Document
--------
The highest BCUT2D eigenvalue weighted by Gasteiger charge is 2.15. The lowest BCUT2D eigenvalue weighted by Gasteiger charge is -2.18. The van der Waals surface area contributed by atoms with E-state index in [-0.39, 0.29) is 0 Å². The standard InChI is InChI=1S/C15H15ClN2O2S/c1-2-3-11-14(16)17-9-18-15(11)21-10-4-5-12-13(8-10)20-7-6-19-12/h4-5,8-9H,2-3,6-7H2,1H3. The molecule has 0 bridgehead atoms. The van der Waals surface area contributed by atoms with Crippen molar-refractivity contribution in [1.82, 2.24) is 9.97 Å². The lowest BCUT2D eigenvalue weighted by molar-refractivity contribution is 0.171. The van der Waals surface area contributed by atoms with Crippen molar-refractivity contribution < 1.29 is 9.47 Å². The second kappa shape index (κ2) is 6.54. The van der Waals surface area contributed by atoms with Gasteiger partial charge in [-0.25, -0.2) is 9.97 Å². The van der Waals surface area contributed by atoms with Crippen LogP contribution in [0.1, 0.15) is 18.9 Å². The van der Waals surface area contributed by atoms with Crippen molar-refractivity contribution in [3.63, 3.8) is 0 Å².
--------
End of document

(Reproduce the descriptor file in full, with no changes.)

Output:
The highest BCUT2D eigenvalue weighted by Gasteiger charge is 2.15. The lowest BCUT2D eigenvalue weighted by Gasteiger charge is -2.18. The van der Waals surface area contributed by atoms with E-state index in [-0.39, 0.29) is 0 Å². The standard InChI is InChI=1S/C15H15ClN2O2S/c1-2-3-11-14(16)17-9-18-15(11)21-10-4-5-12-13(8-10)20-7-6-19-12/h4-5,8-9H,2-3,6-7H2,1H3. The molecule has 0 bridgehead atoms. The van der Waals surface area contributed by atoms with Crippen molar-refractivity contribution in [1.82, 2.24) is 9.97 Å². The lowest BCUT2D eigenvalue weighted by molar-refractivity contribution is 0.171. The van der Waals surface area contributed by atoms with Crippen molar-refractivity contribution < 1.29 is 9.47 Å². The second kappa shape index (κ2) is 6.54. The van der Waals surface area contributed by atoms with Gasteiger partial charge in [-0.25, -0.2) is 9.97 Å². The van der Waals surface area contributed by atoms with Crippen LogP contribution in [0.1, 0.15) is 18.9 Å². The van der Waals surface area contributed by atoms with Crippen molar-refractivity contribution in [3.63, 3.8) is 0 Å².